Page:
Thursday, May 17, 2018

Teaching Teachers: Preparing for a New Prep

As our local schools go through their annual staff planning, I think back to my teaching days, and worry for any teacher with a brand new prep who will be given a book, a syllabus, and little else. Schools and content providers need to think about how to prepare teachers for success in courses they haven't taught before.

Teaching a course is like driving across the United States. The standard curriculum defines the overall journey, but the details are up to the teacher. As a teacher, I needed guidance but flexibility. If you handed me a 200-page document in August that described a course in depth, it would have been too much and too little. It would have been overwhelming to digest all at once, but wouldn't have given me enough granular guidance that could have helped once the course was underway.

Every teacher needs to understand the journey at a high level before she starts planning for the year, and then needs more detail along the way. All of this could be done with a mix of synchronous and asynchronous content that provide consistency, coherence, support, and logistical flexibility.

Course Overview

Ideally, teachers should start getting a grasp of the big picture by the end of the previous school year, but certainly at least a month before reporting for duty in the Fall.
  1. The Big Ideas: What are the major concepts? What ideas and connections are at the center of what students need to know? There should probably be fewer than 10 of these.
  2. Major Activities/Work: What are the (no more than 7) most important specific things you expect students to do? 
    • Dissect a frog.
    • Read A Midsummer Night's Dream.
    • Prove the Intermediate Value Theorem.
    • Write a 10-page paper explaining the branches of the US federal government.
  3. Learning goals for the year with some sort of taxonomy to help make sense of it all.
  4. Technology: What is the role of technology in the course?
  5. Resources: What resources can you point teachers to? Scope & sequence(s), Instructional strategies, textbooks, how-to guides, lesson plans, communities.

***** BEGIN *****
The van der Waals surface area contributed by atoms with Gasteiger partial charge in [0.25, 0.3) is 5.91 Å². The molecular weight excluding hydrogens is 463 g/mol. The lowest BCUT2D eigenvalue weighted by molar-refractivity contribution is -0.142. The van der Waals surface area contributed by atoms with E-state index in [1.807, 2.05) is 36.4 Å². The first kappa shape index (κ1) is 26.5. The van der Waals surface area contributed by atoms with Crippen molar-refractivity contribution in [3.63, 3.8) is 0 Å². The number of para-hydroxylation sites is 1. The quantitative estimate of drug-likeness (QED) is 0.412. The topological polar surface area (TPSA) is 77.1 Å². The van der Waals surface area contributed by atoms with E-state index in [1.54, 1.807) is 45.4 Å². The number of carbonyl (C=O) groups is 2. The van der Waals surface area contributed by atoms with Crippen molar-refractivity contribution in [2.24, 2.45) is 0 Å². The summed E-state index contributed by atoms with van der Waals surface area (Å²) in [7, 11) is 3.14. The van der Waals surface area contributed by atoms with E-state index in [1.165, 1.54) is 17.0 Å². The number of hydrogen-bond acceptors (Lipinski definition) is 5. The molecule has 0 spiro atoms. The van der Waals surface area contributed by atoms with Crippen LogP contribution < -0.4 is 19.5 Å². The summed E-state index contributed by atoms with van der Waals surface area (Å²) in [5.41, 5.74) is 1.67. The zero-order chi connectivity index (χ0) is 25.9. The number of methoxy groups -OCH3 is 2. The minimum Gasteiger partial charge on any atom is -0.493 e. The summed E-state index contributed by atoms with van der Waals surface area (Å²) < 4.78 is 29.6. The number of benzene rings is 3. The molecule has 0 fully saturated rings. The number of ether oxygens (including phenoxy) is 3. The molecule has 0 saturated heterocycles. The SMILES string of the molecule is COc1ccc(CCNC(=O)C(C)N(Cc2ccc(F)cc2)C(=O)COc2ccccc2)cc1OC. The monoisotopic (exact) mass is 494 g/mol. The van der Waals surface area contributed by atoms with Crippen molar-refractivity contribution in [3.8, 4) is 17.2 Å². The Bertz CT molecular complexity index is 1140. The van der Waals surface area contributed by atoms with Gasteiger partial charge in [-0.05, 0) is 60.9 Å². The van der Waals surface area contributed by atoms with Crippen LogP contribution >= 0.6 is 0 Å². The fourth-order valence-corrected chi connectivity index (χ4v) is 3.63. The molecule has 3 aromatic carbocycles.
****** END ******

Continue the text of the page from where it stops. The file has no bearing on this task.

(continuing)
Ideally, I would also have each teacher take a version of the same summative test(s) that their students will take. This should be self-graded and not shared with anyone else, but the experience would help teachers understand the goal.

Unit Preparation

As the year progresses, the teacher will need to plan each unit (generally spanning a few weeks of instruction). This is like figuring out how to get from Mt. Rushmore to Yellowstone Park as you work your way across the US. As the teacher plans, she will need guidance and resources that are specific to each unit.
  1. Content overview. Even an experienced teacher could benefit from support to deepen their knowledge and clarify what is and isn't in this course. 
  2. Prerequisite knowledge and skills. Research and common sense both indicate that prerequisites shouldn't be taught all at once during the first month of school. Each foundational topic should be taught just before it's needed.
  3. Curriculum/pacing guide
  4. Other resources: 
    • instructional strategies
    • lesson plans
    • formative assessment
Collaboration

The glue that can hold all this together is a collaboration strategy that helps each teacher find a support system. Twitter, blogs, asynchronous discussion groups, and collaborative document spaces would help teachers learn, share, and innovate continuously. The same collaboration structures would give administrators, curriculum developers, and PD developers insight into what is and isn't working, and who is struggling or excelling.

This approach will ensure that PD is aligned to curriculum, focused on student learning, sustained over time, and supported by collaboration (all of which are critical attributes of effective PD). This will help teachers and students own and enjoy the journey as they hit all the right destinations along the way.

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